Doodling along with Lynda Barry

syllabus

Ever since I read What It Is, I’ve been a big fan of Lynda Barry’s wild and wonderful approach to creativity. Recently, I’ve been exploring new ways of making comics using her latest book, Syllabus, as a guide.

Syllabus is a collection of class notes from the courses Barry has taught at The University of Wisconsin-Madison. These are no ordinary class notes; each page is a work of art, made up of a mixture of drawings, text, handwritten notes, and quotes.

If I lived in Wisconsin I would like nothing more than to join her course at the university. So I decided to follow along from afar, moving through the exercises in Syllabus as if I were part of her class. I’m also following Barry’s tumblr page, The Near-Sighted Monkey, where she posts extra homework and examples of her students’ work. Put this all together and it’s a pretty inspiring package.

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I’m drawn to Barry’s process-oriented approach to creativity, where the experience you have whilst drawing and writing is valuable in and of itself. I also love the way in which different art forms are connected, all part of the same living image world. Most of all, I love the way she invites us to just jump in and do it.

There’s the drawing you are trying to make and the drawing that is actually being made – and you can’t see it until you forget what you were trying to do.

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Many of the exercises are timed. The idea is to get the hand moving fast enough that the thinking process doesn’t kick in. Barry is encouraging a quality of aliveness that isn’t about “good” or “bad” drawing.

But what if the way kids draw – that kind of line that we call childish – what if that is what a line looks like when someone is having an experience by hand? A live wire! There is an aliveness in these drawings that can’t be faked, and when I look at them, that aliveness seems to come into me. I’m glad to see them and feel them.

At the start of each class, Barry’s students complete a 2-minute self-portrait. I started each of my first few sessions with this exercise and found it to be liberating. I figured there was no way I could produce anything “good” in only 2 minutes so I just enjoyed myself instead!

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One of my 2-minute self-portraits. Each student in Barry’s class takes on a special name for the duration of the course. I decided to join in with ‘The Lady of Shalott’, one of my long-time favourite characters from literature.

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This self-portrait, which took a little longer than the usual 2 minutes, is drawn on one of the pages of my composition notebook, with the previous day’s work showing through. Interesting effect!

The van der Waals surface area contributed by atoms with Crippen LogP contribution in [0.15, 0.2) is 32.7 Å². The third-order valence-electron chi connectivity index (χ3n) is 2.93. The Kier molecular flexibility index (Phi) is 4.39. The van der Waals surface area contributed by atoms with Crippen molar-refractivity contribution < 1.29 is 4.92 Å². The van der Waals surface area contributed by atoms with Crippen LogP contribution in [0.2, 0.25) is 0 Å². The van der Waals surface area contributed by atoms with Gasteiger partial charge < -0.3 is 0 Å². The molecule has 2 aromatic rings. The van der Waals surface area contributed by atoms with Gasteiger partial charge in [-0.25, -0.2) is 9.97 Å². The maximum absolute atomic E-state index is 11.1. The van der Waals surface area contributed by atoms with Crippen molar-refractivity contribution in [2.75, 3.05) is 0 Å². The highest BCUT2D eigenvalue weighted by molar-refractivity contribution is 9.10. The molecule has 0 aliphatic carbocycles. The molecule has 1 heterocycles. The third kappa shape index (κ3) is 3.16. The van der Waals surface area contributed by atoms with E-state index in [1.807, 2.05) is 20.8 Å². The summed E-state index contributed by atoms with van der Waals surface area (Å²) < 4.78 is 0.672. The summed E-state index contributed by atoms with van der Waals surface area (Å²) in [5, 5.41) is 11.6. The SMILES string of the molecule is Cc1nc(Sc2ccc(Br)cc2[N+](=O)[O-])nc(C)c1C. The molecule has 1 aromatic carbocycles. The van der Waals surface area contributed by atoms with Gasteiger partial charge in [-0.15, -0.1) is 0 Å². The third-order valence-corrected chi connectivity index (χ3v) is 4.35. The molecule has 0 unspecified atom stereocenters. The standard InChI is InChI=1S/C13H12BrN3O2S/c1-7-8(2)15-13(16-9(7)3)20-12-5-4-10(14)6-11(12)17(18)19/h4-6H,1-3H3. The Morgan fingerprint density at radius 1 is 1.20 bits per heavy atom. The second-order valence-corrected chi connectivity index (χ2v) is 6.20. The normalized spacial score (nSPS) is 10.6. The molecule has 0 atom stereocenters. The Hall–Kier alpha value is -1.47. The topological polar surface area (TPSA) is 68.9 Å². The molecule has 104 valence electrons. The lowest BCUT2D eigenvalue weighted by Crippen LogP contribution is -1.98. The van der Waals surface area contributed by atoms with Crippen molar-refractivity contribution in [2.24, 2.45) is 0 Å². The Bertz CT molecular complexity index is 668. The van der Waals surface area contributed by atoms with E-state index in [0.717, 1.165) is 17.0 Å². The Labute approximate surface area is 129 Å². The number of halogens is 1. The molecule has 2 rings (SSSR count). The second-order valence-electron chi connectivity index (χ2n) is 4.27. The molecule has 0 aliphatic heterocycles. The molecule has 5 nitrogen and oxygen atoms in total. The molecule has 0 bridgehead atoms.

One of my favourite timed exercises is the drawing jam: you divide a piece of paper into 16 panels and write the name of an occupation or a style of person at the top of each panel. You then have 60 seconds to draw each character.

When I tried this exercise, I was amazed at the way in which the characters appeared on the page in such a short space of time. There isn’t room for the mind to butt in and plan how you are going to do it. It’s no wonder that one of Barry’s classes is called ‘The Unthinkable Mind’.

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Some of the characters that appeared during my drawing jam. Each drawn in 60 seconds using non-photo blue pencil, then inked in afterwards.

Each of the exercises is a starting point from which you can shoot off in all sorts of directions. For example, you can return to your drawing jam pictures and colour them in with colouring pencils or ink areas of solid black in each panel.

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Several of my drawing jam pictures with areas of solid black. This transforms the images and creates quite an impact!

Doodling along with Lynda Barry feels a bit like running off to join the circus. I think there is enough inspiration here to keep me going for quite some time. So far I am having a blast!

I’ll be posting my drawings from Syllabus over on my tumblr page, Divyam’s Doodles. I hope you’ll pop by and visit me there!

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5 thoughts on “Doodling along with Lynda Barry

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